For American troops stationed overseas, the NFL season is more than just a series of games; it’s a slice of home, a touch of the familiar in often unfamiliar places. Recognizing the importance of capturing that feeling, various organizations, military bases, and even local communities around the world go to great lengths to host NFL parties that bring a taste of American culture to deployed service members. These events are not just about watching football; they're about camaraderie, morale, and a connection to the home they're serving to protect. And maybe a little bit about those side bets.
USO Hosted Super Bowl Parties
The United Service Organizations (USO) has been a pivotal force in bringing NFL excitement to troops overseas. Their annual Super Bowl parties are done big, with large screens, American snacks (sometimes a difficult commodity), and an atmosphere that rivals any stateside party. The USO transforms military bases into NFL havens. The 2023 Super Bowl party at Camp Humphreys in South Korea, for instance, was a massive hit, complete with game-day food, decorations, and even cheerleaders. If that doesn’t say America, I don’t know what does.
Armed Forces Network Broadcasts
The commercials on AFN can be terrible, and the eight hour repeating broadcast cycle is trash. Having said that, the Armed Forces Network plays a crucial role in broadcasting NFL games to troops stationed overseas, especially in a world of 15 streaming services where you rarely know who is playing what. While not a party in the traditional sense, the availability of live games is a cause for celebration, and bases often organize gatherings around these broadcasts, turning DFACs and MWR areas into mini-stadiums where troops can cheer on their favorite teams and have a few near-beers.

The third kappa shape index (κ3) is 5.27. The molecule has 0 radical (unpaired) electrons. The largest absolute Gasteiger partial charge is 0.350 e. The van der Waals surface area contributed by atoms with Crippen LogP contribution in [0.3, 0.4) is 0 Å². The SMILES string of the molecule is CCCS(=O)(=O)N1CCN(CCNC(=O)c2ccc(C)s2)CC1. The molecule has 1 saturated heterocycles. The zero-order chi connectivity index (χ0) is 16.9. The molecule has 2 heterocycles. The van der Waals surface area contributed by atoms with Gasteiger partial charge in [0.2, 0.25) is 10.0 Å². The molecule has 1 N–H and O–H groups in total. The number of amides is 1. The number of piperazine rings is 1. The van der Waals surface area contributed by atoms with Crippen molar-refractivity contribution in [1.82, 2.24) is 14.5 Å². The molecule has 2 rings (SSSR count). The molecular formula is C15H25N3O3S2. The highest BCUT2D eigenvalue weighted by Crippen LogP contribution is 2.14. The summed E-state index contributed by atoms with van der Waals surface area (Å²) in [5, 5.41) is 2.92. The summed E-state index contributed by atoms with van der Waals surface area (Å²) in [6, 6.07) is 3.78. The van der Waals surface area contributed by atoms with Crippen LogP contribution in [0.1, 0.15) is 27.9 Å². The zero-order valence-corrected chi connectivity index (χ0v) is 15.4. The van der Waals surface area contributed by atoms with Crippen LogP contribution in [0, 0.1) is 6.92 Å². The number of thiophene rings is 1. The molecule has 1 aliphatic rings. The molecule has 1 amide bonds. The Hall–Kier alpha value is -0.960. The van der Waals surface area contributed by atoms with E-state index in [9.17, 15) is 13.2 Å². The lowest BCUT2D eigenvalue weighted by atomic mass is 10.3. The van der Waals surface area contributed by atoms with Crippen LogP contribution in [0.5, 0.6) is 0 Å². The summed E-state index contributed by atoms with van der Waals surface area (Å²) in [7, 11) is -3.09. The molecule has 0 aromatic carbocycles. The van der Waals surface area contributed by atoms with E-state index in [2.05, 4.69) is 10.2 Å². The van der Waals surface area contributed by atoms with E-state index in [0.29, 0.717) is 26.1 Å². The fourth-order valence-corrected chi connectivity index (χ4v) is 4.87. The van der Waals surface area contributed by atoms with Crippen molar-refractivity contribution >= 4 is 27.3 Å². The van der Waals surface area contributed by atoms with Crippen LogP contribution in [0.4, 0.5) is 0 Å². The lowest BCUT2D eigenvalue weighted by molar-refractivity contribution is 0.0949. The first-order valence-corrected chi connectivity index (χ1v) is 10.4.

Embassy-Organized Viewing Events
Having personally seen the spectacle that some embassies will put on for the Super Bowl, this is a worthy addition to the list, even more so when you consider that the Department of State often has more party money available than Defense is willing to spend. American embassies around the world often organize viewing parties for the Super Bowl which are a unique blend of diplomatic formality and casual sports enthusiasm. U.S. Embassy Berlin has been known to host viewing parties that bring together American military personnel, embassy staff, and even local American football fans, creating a diverse and festive atmosphere and strengthening the bonds being built with our former adversaries.
Local Community-Hosted Events
It is little surprise that in some countries, local communities near American military bases have taken the initiative to host their own Super Bowl parties. Much like Australians, it is difficult to go out into the world and not bump into a random American, no matter where you are, so while these are sometimes attempts to garner more business they can often be run by expats who like to have American football fans to share the event with, or locals who just love the sport for its own sake. In Italy, communities near Aviano Air Base organize gatherings where American and Italian fans can watch games together, fostering a sense of unity and shared enjoyment.
On-Base Tailgate Parties
Many military bases host their version of tailgate parties. These events, often organized by the troops themselves, include much the same food and activities as stateside tailgates. Sure, this usually applies to little ‘d’ deployments in more friendly places, there have been a few of these ‘tailgates’ off of the back of a tracked armored vehicle or a Humvee. They provide a relaxed setting for service members to unwind and bond over shared interests, like hating the Patriots and talking about the decline of Aaron Rodger’s career.
For American troops stationed overseas, these NFL parties are more than just a chance to watch football; they are crucial morale boosters that offer a respite from the challenges of military life. They foster a sense of community, provide a touch of home, and serve as a reminder of the support and gratitude they have from their fellow Americans, if you don’t get stuck on duty. Remember, a Marine on duty has no friends, but you’ll certainly get away with a little more barracks rowdiness if you drop off some grilled meats at the duty hut.